Just under 31 million U.S. youth, ages 6-14, take part in sports. Each year, injuries linked to sports and recreation send more than 2.6 million children (0-19 years) to emergency departments, according to the Centers for Disease Control and Prevention (CDC).

What can coaches, schools and recreation organizations do to reduce these injuries?

We turn to the National Athletic Trainers' Association. NATA recommends "groundbreaking health and safety guidelines to provide a road map for national governing bodies to ensure the best policies and procedures are in place to protect young athletes."

First on the NATA list is establishing emergency action plans. Preparation is paramount, ranging from access to emergency equipment to training for athletes, coaches, leaders and parents.

Preparing for worst outcomes is part of such planning for young athletes.

"Catastrophic injury is an obvious threat to this population," Robert A. Huggins, Ph.D., of the Korey Stringer Institute at the University of Connecticut, said in a press release.

NATA also recommends having a comprehensive medical management plan and policy for athletes with a potentially serious head or neck injury, including concussion. To this end, the proper use, fitting and wear of protective equipment is vital.

Regular education of coaches, athletes, parents and other pertinent members on the plan and policy for catastrophic injury prevention and intervention is crucial.

Coaches should be unable to have an athlete with a possible head or neck injury return to play. The appropriate medical personnel, including athletic trainers, must be in charge of managing athletes with injured heads or necks, even if they do not require emergency medical treatment.

"With increased awareness of the potential causes of death and implementation of potential preventive mechanisms," Huggins said, "member organizations can improve the health and safety of our young athletes."

Dr. Bennet Omalu, who actor Will Smith played in the 2015 film "Concussion," is a top authority on traumatic brain injuries. He chronicled his findings in his memoir, "Truth Doesn't Have a Side: My Alarming Discovery about the Danger of Contact Sports."

The Nigerian-American physician, forensic pathologist and neuropathologist, knows of what he speaks. Omalu, the chief medical examiner of San Joaquin County, Calif., and a clinical professor at University of California, Davis, was the first to publish findings of chronic traumatic encephalopathy (CTE) in football players.

"I didn't want to write this book," Omalu said, "but I realized I needed to write it to keep our kids safe. It may only take one concussion to change the brain permanently. This isn't my opinion. These are the facts."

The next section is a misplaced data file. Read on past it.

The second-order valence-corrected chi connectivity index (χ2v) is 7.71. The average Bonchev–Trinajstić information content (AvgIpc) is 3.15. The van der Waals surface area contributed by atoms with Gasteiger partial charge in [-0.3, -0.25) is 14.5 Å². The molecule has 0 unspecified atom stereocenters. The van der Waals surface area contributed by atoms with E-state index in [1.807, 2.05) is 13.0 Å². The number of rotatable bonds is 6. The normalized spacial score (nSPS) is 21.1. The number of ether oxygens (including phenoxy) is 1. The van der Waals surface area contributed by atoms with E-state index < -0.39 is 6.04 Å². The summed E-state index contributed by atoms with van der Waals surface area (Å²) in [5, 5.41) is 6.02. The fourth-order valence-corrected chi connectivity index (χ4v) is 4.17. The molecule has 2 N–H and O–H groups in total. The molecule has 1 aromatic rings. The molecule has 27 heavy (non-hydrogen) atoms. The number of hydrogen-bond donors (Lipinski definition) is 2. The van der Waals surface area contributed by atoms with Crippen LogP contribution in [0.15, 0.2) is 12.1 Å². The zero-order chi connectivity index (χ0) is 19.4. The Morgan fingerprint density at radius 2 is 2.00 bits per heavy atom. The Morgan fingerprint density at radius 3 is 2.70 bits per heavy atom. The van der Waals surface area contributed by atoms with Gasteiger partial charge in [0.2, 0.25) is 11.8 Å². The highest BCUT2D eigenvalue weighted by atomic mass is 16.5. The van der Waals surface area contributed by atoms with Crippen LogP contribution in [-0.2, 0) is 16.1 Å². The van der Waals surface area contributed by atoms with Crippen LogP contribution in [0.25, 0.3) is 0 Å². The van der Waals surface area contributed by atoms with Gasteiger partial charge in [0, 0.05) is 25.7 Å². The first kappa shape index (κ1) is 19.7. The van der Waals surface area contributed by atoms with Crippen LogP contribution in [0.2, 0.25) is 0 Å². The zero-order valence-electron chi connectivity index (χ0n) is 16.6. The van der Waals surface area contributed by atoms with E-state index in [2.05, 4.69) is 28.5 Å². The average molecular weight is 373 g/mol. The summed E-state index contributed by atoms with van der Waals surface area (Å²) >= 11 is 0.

Cardiovascular health is also crucial for young athletes. NATA recommends cardiovascular screening of youth before they participate. This requires time budgeted for coaches and parents, but is essential for the safety of youth athletes.

Further, NATA calls for the presence of automated external defibrillators at practices and games for young athletes. Again, this additional level of preparation and prevention requires extra time from coaches and parents.

Extreme heat is the new normal of the nation's weather patterns, as triple-digit temperatures slam rural and urban America. Preparing young athletes to play in such hot environments and to avoid heat strokes is vital. Adequate hydration is a simple-yet-effective measure.

NATA recommendations also include the following areas:

  • Heat acclimatization program and "how-to" guide in place before training for the sport when applicable (i.e. preseason in hot environments, nonclimate-controlled conditions or new environments in unfamiliar regions)
  • Medical management plan for the care of athletes with heat stroke; return-to-play plan for athletes who have experienced exertional heat stroke
  • Plan for assessing environmental conditions to prevent heat-related illnesses including heat stroke.

"As an organization, we stress athlete safety first and foremost to ensure a safe and enjoyable sport experience," said Mike Clayton, the manager for the National Coaches Education Program for USA Wrestling. "At tournaments and events, a key focus is on being prepared for life threatening injuries first with paramedics and athletic trainers."

Location may rule in real estate, but preparation and prevention are key to promote safety in youth sports. Millions of young lives depend on it.